The State of Palestine – A Hint of Liberation?

State of Palestine Stamp by Khaled Jarrar It occurs to me that I can’t address the issue of a Palestinian state without addressing my Anarchism. The national struggle is an issue of inevitable debate for many Anarchists who support the Palestinian struggle for liberation. Truth be told, as a local Anarchist, in a time when Palestine is still occupied territory, when asked about the Palestinian bid at the UN for a Palestinian state, I worry mostly about how more violent the Israeli army could get when we demonstrate with the villages. I worry about being denied entry into the occupied territory, in order to get to the demonstrations. I worry about not being able to see my friends, or being prosecuted for attempting to do so.

Many of us- “on the ground” as they say- Palestinians, Anarchists and allies, have been brushing off the reality of a Palestinian-state-positive vote in the UN , because we doubt it’ll change anything ”on the ground.” To those shot at, holding a flag or holding a stick is at best a semantic exercise.

That said, declaring a Palestinian state is not one of those small issues that can be brushed aside, especially because “state” is an internationally accepted legal term. As an Anarchist the idea of an international general assembly, in which whole populations have their say is remarkable to me. Had the United Nations been fashioned after a participatory society model, rather than a hierarchical, neo-liberal, democratic model, maybe it needn’t have had to hang its head in shame. But for now, one must hold the status of a “state”, in order to be recognized as a people- and consequently a person. So in a bid to understand the repercussions of next week, over our lives, more deeply, I’d like to delve into the legal opinions that have been published about the move.

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PLO: History of a Revolution

1. Masters of their Own Destiny

Masters of their own Destiny is the first episode in Al Jazeera’s six-part series on the history of the Palestine Liberation Organisation. It looks at the challenges encountered as Palestinians sought to wrest control of their own destiny from Arab regimes and create an independent Palestinian organisation that would lead the struggle for a national home.

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The Pen and the Sword

This review was originally published at the indispensable Electronic Intifada.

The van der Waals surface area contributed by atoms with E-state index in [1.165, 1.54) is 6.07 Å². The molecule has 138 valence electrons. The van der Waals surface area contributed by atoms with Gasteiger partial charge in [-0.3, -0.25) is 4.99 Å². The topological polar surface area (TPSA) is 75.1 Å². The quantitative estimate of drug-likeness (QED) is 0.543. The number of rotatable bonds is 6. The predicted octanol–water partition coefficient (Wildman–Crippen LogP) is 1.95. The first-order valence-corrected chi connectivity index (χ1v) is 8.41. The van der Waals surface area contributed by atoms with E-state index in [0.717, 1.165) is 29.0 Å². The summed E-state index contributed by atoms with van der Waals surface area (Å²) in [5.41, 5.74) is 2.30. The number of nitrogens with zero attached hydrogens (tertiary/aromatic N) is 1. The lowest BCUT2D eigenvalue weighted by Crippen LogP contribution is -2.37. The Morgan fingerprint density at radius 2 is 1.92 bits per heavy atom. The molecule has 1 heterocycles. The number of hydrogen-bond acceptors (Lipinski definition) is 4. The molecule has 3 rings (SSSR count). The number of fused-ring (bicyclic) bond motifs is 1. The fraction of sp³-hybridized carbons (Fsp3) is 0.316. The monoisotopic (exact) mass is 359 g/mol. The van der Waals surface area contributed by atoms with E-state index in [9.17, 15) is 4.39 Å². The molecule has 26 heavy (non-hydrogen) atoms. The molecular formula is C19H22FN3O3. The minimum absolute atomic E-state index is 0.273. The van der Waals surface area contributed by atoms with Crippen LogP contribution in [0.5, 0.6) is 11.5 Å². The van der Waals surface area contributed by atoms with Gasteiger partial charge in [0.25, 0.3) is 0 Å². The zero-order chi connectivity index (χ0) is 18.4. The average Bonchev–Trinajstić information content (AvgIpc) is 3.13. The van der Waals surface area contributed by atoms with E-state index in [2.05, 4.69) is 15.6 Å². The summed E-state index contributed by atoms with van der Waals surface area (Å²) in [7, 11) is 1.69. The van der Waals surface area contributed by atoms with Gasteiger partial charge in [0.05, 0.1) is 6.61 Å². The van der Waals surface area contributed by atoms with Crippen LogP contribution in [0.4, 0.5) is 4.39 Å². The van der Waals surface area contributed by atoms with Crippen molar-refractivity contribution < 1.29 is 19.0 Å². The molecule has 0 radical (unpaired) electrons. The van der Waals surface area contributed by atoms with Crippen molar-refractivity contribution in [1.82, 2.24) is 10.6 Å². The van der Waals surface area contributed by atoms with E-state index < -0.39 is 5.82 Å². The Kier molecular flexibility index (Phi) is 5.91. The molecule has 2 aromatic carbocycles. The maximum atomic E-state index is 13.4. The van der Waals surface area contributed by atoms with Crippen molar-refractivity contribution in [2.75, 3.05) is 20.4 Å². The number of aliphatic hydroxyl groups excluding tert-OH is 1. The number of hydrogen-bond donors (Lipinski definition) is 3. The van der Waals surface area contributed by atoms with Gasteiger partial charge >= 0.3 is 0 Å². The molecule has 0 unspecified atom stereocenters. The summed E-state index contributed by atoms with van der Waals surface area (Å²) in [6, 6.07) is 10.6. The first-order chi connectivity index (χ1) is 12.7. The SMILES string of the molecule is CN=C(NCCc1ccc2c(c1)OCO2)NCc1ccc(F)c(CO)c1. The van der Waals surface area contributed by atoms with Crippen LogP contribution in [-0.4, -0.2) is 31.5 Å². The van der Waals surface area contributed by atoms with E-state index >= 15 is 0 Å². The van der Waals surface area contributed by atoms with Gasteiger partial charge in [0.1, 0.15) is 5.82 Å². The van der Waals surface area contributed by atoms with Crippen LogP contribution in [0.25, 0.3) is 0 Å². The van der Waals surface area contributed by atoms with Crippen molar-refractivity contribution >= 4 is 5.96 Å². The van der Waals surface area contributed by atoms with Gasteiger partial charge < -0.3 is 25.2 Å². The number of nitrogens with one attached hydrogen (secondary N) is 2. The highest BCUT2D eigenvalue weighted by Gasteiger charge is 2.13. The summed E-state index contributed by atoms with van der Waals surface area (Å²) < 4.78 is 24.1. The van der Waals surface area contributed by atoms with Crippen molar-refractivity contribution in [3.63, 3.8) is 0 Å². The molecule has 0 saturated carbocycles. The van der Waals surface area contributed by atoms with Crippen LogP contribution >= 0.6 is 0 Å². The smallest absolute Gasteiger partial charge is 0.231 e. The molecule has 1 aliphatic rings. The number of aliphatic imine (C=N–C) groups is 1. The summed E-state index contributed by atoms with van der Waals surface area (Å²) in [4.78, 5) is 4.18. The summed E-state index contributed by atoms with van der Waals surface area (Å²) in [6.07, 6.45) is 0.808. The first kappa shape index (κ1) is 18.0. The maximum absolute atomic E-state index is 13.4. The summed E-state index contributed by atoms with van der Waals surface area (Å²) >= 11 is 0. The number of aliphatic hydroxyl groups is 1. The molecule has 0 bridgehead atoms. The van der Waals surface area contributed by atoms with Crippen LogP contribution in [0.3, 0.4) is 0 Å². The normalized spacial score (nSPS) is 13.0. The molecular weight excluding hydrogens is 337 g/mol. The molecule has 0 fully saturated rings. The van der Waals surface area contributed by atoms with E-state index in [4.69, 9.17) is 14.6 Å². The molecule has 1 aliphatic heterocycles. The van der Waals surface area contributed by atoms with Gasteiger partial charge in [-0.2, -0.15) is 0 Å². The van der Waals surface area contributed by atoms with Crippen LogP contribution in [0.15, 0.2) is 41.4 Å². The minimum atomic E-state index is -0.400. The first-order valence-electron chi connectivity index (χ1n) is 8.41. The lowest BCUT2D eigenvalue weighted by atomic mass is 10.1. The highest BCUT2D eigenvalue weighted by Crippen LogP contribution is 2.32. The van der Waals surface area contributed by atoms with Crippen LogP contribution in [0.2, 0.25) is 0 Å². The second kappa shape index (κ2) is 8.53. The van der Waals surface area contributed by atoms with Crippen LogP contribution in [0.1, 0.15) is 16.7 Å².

Edward Said was one of the great public intellectuals of the twentieth century – prolific, polymathic, principled, and always concerned to link theory to practice. Perhaps by virtue of his Palestinian identity, he was never an ivory tower intellectual. He never feared dirtying his hands in the messy, unwritten history of the present moment. Neither was he ever a committed member of a particular camp. Rather he offered a discomfiting, provocative, constantly critical voice. And against the postmodern grain of contemporary academia, his perspective was consistently moral, consistently worried about justice.

Said was primarily a historian of ideas. More precisely, he was interested in ‘discourse’, the stories a society tells itself and by which it (mis)understands itself and others. His landmark book “Orientalism” examined the Western narrative of empire in the Islamic Middle East, as constructed by Flaubert and Renan, Bernard Lewis and CNN. Said’s multi-disciplinary approach, his treatment of poetry, news coverage and colonial administration documents as aspects of one cultural continuum, was hugely influential in academia, helping to spawn a host of ‘postcolonial’ studies. Said’s “Culture and Imperialism” expanded the focus to include Western depictions of India, Africa, the Caribbean and Latin America, and the literary and political ‘replies’ of the colonised.

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Foiling Another Palestinian “Peace Offensive”

The Israeli regime’s bloodbath wasn’t just about upcoming elections and re-establishing deterrence, Norman G. Finkelstein writes [doc], though it did have much to do with this and was indeed calculated to pander to the worst elements of that society. Beyond this, the main goal of Israeli intransigence and its main goal in the Gaza slaughter was to fend off the latest threat posed by Palestinian moderation: that is, to sabotage credible peace efforts. This is an excellent summary of otherwise already well-established facts and a reminder of Israel’s stoush with Hezbollah:

Early speculation on the motive behind Israel’s slaughter in Gaza that began on 27 December 2008 and continued till 18 January 2009 centered on the upcoming elections in Israel. The jockeying for votes was no doubt a factor in this Sparta-like society consumed by “revenge and the thirst for blood,”[1] where killing Arabs is a sure crowd-pleaser. (Polls during the war showed that 80-90 percent of Israeli Jews supported it.)[2] But as Israeli journalist Gideon Levy pointed out on Democracy Now!, “Israel went through a very similar war…two-and-a-half years ago [in Lebanon], when there were no elections.”[3] Continue reading “Foiling Another Palestinian “Peace Offensive””